This realization is leading forward thinking engineers and regulators to re-evaluate how concrete and steel are being used in marine environments, both at the structural and chemical levels. By seriously addressing the way marine flora and fauna interact with the foundations’ surfaces, they aim to cultivate the growth of strong ecosystems from day one. At the leading edge of ecological engineering are positive feedback solutions created between concrete that enhances biological processes, which in turn protect and strengthen the concrete itself. 

Eco-Concrete, the new standard

For every ton of ordinary Portland cement produced (the binding agent in concrete), one ton of CO2 is emitted into the atmosphere. Furthermore, the high alkalinity and leeching out of different components from the concrete make it unsuitable for growth of most algae and invertebrate species, the first settlers in a new ecosystem. Novel concrete additives, such as ECOncrete® Admix, encourage growth of organisms that create active carbon sinks through biocalcification and photosynthesis. Thus, a project’s carbon footprint is reduced while actually increasing concrete strength and ecosystem proliferation.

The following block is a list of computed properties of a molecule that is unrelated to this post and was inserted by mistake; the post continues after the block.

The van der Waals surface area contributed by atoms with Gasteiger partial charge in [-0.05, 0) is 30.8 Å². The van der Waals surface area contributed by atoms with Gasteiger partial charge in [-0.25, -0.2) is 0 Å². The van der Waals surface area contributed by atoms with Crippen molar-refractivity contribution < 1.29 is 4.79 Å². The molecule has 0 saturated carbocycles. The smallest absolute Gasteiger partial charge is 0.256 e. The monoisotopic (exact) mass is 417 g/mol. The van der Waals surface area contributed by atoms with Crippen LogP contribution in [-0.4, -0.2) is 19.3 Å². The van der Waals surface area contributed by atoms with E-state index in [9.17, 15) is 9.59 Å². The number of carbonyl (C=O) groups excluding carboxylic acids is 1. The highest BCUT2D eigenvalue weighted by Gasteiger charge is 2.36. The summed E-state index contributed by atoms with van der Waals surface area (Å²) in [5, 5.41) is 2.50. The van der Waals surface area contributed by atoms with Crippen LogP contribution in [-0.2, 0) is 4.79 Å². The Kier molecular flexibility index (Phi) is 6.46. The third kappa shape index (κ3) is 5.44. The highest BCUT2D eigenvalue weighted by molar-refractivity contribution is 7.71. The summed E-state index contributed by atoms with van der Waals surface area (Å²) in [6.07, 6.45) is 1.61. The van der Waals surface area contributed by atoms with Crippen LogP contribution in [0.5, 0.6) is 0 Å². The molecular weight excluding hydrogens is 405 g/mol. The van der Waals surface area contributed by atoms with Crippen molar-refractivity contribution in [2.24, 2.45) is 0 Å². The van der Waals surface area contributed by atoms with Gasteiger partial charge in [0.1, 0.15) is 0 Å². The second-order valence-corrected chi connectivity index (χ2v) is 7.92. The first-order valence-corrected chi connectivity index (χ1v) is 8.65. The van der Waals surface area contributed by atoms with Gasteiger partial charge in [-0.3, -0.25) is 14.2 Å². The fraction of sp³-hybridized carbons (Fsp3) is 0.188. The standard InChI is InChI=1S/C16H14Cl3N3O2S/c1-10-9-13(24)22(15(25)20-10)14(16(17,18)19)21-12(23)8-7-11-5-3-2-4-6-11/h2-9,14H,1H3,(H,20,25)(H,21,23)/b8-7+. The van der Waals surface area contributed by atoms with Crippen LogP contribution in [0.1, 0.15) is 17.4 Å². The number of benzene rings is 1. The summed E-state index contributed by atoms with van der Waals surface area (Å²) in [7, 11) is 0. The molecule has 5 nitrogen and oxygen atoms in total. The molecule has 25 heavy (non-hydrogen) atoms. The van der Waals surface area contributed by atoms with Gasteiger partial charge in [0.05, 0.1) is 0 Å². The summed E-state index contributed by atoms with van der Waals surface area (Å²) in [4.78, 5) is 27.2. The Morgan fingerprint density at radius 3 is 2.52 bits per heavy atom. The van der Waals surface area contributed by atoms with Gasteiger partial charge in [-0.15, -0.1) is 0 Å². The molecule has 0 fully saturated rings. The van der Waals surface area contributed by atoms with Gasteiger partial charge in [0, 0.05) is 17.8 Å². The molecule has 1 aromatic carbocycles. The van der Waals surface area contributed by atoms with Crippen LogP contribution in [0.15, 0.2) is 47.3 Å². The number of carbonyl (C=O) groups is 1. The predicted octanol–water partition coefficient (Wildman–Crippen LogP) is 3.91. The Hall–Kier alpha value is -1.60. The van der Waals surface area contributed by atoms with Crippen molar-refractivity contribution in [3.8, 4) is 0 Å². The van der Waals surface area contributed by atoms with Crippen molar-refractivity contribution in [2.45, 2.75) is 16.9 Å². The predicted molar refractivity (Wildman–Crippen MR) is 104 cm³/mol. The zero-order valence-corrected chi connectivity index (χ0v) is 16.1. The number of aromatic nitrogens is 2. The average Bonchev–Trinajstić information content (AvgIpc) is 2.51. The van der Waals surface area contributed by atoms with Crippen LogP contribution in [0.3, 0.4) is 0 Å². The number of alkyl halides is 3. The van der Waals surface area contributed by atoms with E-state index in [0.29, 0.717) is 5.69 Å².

A recent study focusing on subsea Nature Inclusive Design (Hermans et al., 2020) found ECOncrete’s scour and cable protection units (ECO Armour Block®  and ECO Mats®) to have higher settlement densities of oysters and other mollusks, compared to similar solutions. The report was commissioned by the Ministry of Agriculture, Nature and Food Quality of the Netherlands and specifically focused on commercial ecological solutions for wind offshore infrastructure. Oysters are so important in this context because their exoskeletons build up biogenic reef structures that attract numerous other species (Lengkeek et al., 2017) and support complex ecosystems.